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Today's Stichomancy for Pamela Anderson

The first excerpt represents the past or something you must release, and is drawn from The Muse of the Department by Honore de Balzac:

the bars through in the course of the day. Fearing a visit from the Governor, he stopped up the breaches with bread crumb rubbed in rust to make it look like iron; he hid his rope, and waited for a favorable night with the intensity of anticipation, the deep anguish of soul that makes a prisoner's life dramatic.

"At last, one murky night, an autumn night, he finished cutting through the bars, tied the cord firmly to the stump, and perched himself on the sill outside, holding on by one hand to the piece of iron remaining. Then he waited for the darkest hour of the night, when the sentinels would probably be asleep; this would be not long before dawn. He knew the hours of their rounds, the length of each watch,


The Muse of the Department
The second excerpt represents the present or the deciding factor of the moment, and is drawn from Anna Karenina by Leo Tolstoy:

looking big and strong in his shooting-boots and his white blouse, and a sort of sportsman elation and excitement incomprehensible to her, she forgot her own chagrin for the sake of his pleasure, and said good-bye to him cheerfully.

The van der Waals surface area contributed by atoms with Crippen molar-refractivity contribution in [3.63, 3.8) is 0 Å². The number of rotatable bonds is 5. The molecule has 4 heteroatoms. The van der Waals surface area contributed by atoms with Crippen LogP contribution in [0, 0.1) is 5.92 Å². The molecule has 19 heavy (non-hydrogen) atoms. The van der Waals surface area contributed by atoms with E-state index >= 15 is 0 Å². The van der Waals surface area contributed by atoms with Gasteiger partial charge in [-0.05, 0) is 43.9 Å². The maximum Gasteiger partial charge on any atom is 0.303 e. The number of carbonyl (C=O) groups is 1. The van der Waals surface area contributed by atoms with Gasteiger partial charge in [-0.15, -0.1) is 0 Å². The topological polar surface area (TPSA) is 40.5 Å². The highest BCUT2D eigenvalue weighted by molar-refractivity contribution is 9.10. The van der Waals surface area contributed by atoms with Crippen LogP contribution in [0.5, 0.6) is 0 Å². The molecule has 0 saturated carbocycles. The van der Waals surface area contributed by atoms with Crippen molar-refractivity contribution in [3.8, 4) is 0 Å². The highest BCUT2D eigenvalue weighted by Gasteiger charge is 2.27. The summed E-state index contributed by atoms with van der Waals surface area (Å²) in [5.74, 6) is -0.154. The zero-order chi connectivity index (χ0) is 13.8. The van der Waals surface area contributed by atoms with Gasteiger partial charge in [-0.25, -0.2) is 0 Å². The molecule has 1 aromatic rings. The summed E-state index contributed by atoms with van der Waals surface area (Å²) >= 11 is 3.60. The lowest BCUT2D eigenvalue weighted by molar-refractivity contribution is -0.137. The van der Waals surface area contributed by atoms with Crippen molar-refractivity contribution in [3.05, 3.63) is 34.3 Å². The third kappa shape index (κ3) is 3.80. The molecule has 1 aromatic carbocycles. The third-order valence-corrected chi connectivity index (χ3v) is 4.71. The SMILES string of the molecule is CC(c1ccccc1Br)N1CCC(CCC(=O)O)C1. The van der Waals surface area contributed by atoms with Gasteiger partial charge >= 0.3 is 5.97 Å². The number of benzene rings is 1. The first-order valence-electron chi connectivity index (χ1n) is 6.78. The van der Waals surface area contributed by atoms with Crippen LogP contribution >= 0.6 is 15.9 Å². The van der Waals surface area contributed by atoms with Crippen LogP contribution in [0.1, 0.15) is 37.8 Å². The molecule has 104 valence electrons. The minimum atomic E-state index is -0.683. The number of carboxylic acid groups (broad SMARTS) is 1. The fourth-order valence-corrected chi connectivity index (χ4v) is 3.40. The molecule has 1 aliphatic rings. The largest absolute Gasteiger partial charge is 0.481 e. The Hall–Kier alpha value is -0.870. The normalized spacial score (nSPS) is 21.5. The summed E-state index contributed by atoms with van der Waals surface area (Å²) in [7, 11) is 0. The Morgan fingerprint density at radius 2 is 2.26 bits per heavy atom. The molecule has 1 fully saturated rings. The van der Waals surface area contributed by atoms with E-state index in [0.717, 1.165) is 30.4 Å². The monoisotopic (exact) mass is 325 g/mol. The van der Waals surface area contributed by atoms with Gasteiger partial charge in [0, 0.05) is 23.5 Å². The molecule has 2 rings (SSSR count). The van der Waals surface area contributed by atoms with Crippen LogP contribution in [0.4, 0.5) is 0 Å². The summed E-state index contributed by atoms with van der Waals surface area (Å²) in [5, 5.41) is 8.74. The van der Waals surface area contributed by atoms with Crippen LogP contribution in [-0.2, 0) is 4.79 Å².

"Pardon, gentlemen!" he said, running out onto the steps. "Have you put the lunch in? Why is the chestnut on the right? Well, it doesn't matter. Laska, down; go and lie down!"

"Put it with the herd of oxen," he said to the herdsman, who was waiting for him at the steps with some question. "Excuse me, here comes another villain."

Levin jumped out of the wagonette, in which he had already taken


Anna Karenina
The third excerpt represents the future or something you must embrace, and is drawn from American Notes by Rudyard Kipling:

design.

To these things and a congregation of savages entered suddenly a wonderful man, completely in the confidence of their God, whom he treated colloquially and exploited very much as a newspaper reporter would exploit a foreign potentate. But, unlike the newspaper reporter, he never allowed his listeners to forget that he, and not He, was the centre of attraction. With a voice of silver and with imagery borrowed from the auction-room, he built up for his hearers a heaven on the lines of the Palmer House (but with all the gilding real gold, and all the plate-glass diamond), and set in the centre of it a loud-voiced, argumentative, very